From Minor to major...

Summary:We've entered the "practical phase" of Web services, says Halsey Minor, CEO of Grand Central in a recent interview with Business Week. "The first phase was a bunch of people designing a whole bunch of standards -- primarily those were a bunch of computer scientists.

We've entered the "practical phase" of Web services, says Halsey Minor, CEO of Grand Central in a recent interview with Business Week. "The first phase was a bunch of people designing a whole bunch of standards -- primarily those were a bunch of computer scientists. Now people are getting practical about what a Web service can and cannot solve....You're going to see some components of the standards get completely forgotten, and you're going to see some proprietary things creep in. But by and large you're going to see the technologies around Web services solve some real problems this year."

Grand Central, unsurprisingly, is judged to be in the center of the action. "The number one problem companies have -- and it doesn't matter if they're medium or large, all of them suffer from the same problems: They cannot get the systems integrated that they've purchased," he argues. "As a simple example, it's very difficult for them when a salesperson sells something to get that sale recorded in the financial system. What we do is provide a very low-cost, low-risk way for companies to interconnect these systems without having to buy any hardware or software."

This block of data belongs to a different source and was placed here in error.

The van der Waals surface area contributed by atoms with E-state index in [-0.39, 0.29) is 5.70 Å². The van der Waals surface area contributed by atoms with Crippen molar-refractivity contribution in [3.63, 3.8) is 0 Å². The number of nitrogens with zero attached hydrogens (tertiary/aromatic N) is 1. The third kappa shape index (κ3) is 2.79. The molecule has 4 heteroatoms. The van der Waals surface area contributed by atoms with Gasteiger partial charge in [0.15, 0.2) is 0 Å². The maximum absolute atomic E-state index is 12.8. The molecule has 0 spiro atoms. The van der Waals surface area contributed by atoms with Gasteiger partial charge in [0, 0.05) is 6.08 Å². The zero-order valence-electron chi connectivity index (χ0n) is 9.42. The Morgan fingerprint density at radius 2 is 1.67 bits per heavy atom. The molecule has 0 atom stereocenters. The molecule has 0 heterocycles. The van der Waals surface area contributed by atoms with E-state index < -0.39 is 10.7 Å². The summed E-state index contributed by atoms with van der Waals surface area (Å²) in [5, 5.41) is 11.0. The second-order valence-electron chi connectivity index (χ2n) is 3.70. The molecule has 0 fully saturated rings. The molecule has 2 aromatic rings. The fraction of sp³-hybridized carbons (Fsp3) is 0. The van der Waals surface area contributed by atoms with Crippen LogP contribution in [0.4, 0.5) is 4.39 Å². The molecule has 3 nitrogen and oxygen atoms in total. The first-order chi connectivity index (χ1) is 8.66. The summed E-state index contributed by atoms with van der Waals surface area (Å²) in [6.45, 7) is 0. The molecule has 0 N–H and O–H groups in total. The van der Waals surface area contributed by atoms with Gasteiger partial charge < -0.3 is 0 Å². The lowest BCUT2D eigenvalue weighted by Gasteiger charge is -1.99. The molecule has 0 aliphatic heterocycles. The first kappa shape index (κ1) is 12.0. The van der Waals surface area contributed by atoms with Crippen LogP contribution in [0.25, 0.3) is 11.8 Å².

Minor explains that his company turned the Internet into "an integration platform, so any application can talk to any application without requiring the complexity of hardware and software. Most importantly, what drives our business right now is our lack of complexity, and one of the great advantages of our model is we take away a significant amount of the risk. If you do a big project and you integrate a bunch of things, instead of buying $2 million worth of software and see if it works, you just simply turn on Grand Central, and you start paying as you start driving traffic. We're like the phone network. The more you use, the more you pay."

With a model that encourages customers to bring in other customers, Minor intends to have 20,000 paying organizations linked to the network in 2005.

Topics: Tech Industry

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